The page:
Director and actress Gingerlily Lowe, along with her playwright husband, Kent Brisby‘s Asian Story Theater‘s production of THERE and HOME AGAIN: more stories from the Sun Cafe was recently seen at the San Diego International Fringe Festival.
The day before THERE and HOME AGAIN‘s last show, asienne sat down with fifth generation Chinese-American Lowe at the Downtown San Diego venue. Lowe talked about: the immigration history in relation to Asian(American) stories, Asian theatre and life as an Asian actress.
On Asian Visibility in Acting
I know for me personally that it was very important.
I grew up in the ’60s and we never saw Asians represented in the media. In fact when Bruce Lee started doing the Green Hornet, that was a huge event for us.
In that time, the world was still pretty segregated: I grew up in Chinatown in Los Angeles [and] the Japanese lived in Japan town, there was a Mexican area, there was Silver Lake, the white part of town and there was the black part of town…etc.
I think it’s important for people of different ethnicities and backgrounds to see each other because then we humanize each other versus looking at people you don’t know or understand and thinking of them as “other“.
Still, in Hollywood, we don’t have as much Asian representation as I wish that we should. There was a little dry spell on TV. There were no Asians featured in a show. Maybe we’re lucky because it might be the sidekick or something like that or have a small role.
I think it’s very very important to be reflected in a place where you live and not just be considered a food or a rug.
On who she saw on-screen growing up
You know, honestly, I think Bruce Lee was the only one and that was kind of short-lived.
On Asian Story Theater‘s History
Kent [Brisby] and I started the first Asian-American theater here in San Diego called Pacific Asian Actors Ensemble sometime in the ’70s so it was a long time ago. That was when East West was just starting.
We just started doing theater here in San Diego because being an Asian actor, it’s impossible to get cast unless you just want to play the butler…or they [did] yellowface too, you know? It was just very hard even with Asian parts available.
So, we started that to give opportunities to actors to just have a place where you could hone your craft and practice and get roles and do work that other people might not see.
I think we first started with the show And the Soul Shall Dance by Wakako Yamauchi. Later on, we evolved. We were working at the Marquis Theater. Then, we were doing theater for children and families [with] a company [we had] called The Magic Machine.
We just did our own pieces. But you know, everybody that we cast, we try to have a multiethnic cast and different cultures. We also did a lot of gender-bending where we cast women as men and men as women so we did that in the ’80s.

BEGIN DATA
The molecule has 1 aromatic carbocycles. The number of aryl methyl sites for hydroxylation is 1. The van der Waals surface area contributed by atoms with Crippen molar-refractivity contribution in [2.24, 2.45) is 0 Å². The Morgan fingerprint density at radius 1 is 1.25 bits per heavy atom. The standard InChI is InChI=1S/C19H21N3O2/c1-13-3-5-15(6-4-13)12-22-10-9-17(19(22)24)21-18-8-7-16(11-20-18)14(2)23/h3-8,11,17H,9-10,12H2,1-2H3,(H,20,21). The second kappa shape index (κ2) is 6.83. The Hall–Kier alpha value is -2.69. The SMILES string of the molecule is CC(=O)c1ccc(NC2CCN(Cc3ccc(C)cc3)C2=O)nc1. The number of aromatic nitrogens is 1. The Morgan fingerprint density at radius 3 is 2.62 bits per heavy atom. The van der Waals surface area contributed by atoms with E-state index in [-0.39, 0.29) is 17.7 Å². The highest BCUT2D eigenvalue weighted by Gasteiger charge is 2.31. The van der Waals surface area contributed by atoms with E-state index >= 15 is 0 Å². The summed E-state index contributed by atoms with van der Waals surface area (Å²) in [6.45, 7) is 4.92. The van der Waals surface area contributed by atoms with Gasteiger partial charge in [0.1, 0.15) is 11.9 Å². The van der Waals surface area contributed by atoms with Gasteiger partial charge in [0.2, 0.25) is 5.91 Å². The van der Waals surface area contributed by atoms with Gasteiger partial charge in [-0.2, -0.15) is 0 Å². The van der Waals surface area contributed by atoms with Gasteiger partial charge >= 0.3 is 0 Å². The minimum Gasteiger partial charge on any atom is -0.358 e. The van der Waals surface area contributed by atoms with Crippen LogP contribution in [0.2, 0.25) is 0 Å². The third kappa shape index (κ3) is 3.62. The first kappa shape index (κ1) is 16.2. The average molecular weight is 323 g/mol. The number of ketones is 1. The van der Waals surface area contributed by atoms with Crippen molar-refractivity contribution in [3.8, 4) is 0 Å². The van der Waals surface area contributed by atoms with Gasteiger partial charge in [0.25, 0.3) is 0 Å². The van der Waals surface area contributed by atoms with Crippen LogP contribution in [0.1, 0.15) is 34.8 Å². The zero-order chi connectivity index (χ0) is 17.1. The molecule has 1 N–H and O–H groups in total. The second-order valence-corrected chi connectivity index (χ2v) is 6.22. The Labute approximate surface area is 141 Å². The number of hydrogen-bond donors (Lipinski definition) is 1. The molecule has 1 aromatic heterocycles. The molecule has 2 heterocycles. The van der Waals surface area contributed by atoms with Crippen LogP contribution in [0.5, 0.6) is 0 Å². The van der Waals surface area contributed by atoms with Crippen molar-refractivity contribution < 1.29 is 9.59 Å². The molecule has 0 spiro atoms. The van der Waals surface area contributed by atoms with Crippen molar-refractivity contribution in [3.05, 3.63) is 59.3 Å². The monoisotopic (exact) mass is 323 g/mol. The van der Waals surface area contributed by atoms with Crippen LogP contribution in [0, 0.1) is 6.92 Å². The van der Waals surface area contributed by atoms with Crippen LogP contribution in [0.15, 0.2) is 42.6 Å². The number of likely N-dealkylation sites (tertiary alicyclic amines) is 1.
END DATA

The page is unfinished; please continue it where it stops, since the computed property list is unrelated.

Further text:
And even though we cast multiethnic casts–which I think was pretty exciting and still new at that time–we still weren’t seeing shows that reflected our backgrounds and our stories.
So, we started with the Chinese Story Theater at the San Diego Chinese Center. From there, we became the Asian Story Theater because we expanded our stories not to just be Chinese stories.
On the History of Asian-American Stories
We wrote a lot of stories. First, the Japanese were here and of course, after the war and the internment all the Japanese were taken away and the heads of the communities were basically shipped off–some [just] for speaking Japanese. Then, the neighborhood changed. Some of the Japanese were able to come back to their properties here in San Diego, but a lot of them just lost everything that they had built up. And then the Chinese started coming in. In this area, there were Chinese and Filipinos. All of this area was kind of the Asian Historical District part of town.
On the tales behind Sun Cafe
The Sun Cafe, originally, that story, dealt with both the Japanese and the Chinese communities. We found a lot of stories about the Filipinos but it was too many to put all in that show. So, then, later on, we developed a show called Halo-Halo. [It] was based on a lot of interviews–a more modern story–but also just about the Filipino community in San Diego.
On THERE AND HOME AGAIN
This one is just the Japanese stories and a few new ones so that we could do an hour for The Fringe. It’s different episodes by different writers. [My husband], who directed the show also wrote the connecting pieces and gave the show a shape. The one with the barber is based on an essay that Lloyd Ito wrote about his experiences after the war and we turned that into a script.
On the script-writing process
[It takes] a couple of years. For this one, this project and Halo-Halo is a little different because we actually brought in a lot of other writers. They did a lot of interviewing. We had Joyce Teague from the Japanese Historical Association who helped to connect us with a lot of different people.
The Japanese Historical Society had collected many interviews that are just archived and so we would research from those as well.
On the future of THERE AND HOME AGAIN
This show toured with just four actors for a little bit [a couple of months ago]. We did it at the Japanese temple here on Market Street, the Buddhist temple. Then we did it at a few libraries and a couple of schools.
Then, when Fringe came along, we expanded it a little bit more to what it was with The Sun Cafe [where] we had a lot more actors.
On Asian Story Theater’s future
For right now, this one will just be Fringe. We’re working already on a couple of other projects. One is about the Gold Rush so we just started some research on that. We’re also working on a story about Hapa.
For more on Asian Story Theater, check out www.asianstorytheater.org.
This interview was edited and condensed for time.